Adrien Brody hallucinates while straitjacketed into a box. You’re at the same risk watching this film.
When director John Maybury set out to unravel this time-travel tale, he aimed for an ambitious mixture of melodrama, romance, realism and sci-fi. That’s a high target, and he falls far short. What could have been a mind-bending psycho-thriller comes out no better than a mediocre episode of “The Twilight Zone” (albeit with Adrien Brody).
The Oscar-winning Brody plays Jack Starks, a Gulf war veteran suffering from amnesia after being shot in the head. A year later, trudging along a wintry Vermont road, he stumbles on drug addict Jean (Kelly Lynch) and her vivacious daughter, Jackie (newcomer Laura Marano). After this chance meeting, Jack suffers from an amnesia-inducing blackout and awakens in a courtroom accused of murder. He remembers little of the crime, but the strong evidence against him condemns him to an asylum under the sinister eye of caretaker Dr. Becker (Kris Kristofferson). While there, Jack undergoes an inhuman form of therapy involving a straitjacket, syringes and confinement in a coffin-like drawer.
In the darkness of his confinement, Jack is haunted by flashbacks of his army years, but he soon realizes that, with considerable control, he’s able to “flash forward” to a future where he’s free. The year is 2007 and he meets a troubled girl in the form of a grown-up Jackie (Keira Knightley). The two fall in love and with four days till his death (don’t ask), the movie turns into a ridiculous race-against-time goose chase with the pair trying to discover the reason for Jack’s impending death. Along the way, he gains the support of Becker’s colleague, Dr. Lorenson (a brilliant and underused Jennifer Jason Leigh).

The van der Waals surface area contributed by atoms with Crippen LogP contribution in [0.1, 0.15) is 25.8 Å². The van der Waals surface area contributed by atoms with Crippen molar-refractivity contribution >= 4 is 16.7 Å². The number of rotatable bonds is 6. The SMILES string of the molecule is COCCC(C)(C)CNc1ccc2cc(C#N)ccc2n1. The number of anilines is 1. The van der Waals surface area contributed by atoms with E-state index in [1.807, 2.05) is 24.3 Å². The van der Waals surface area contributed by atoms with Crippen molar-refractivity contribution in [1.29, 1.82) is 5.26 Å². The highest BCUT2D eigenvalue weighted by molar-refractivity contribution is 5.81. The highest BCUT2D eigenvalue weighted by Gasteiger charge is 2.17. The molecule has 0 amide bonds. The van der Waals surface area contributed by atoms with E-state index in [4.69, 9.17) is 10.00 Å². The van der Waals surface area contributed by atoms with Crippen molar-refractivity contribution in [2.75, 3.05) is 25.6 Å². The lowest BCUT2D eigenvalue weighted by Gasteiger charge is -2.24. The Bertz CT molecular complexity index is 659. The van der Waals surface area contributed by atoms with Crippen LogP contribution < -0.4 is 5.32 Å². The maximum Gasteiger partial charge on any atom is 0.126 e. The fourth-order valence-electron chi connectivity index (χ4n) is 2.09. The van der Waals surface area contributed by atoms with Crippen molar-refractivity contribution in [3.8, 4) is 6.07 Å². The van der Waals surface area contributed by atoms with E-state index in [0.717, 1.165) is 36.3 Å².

The most memorable thing about “The Jacket” is the tremendous amount of potential left unrealized. Three-quarters through the movie, impatience sets in as the film descends into nonsense. The only worthwhile scenes center on Brody and Leigh’s intense chemistry. And (spoiler): there’s absolutely no mystery unraveled at the end of the film. Instead, the only real head-scratcher is why you didn’t walk out earlier.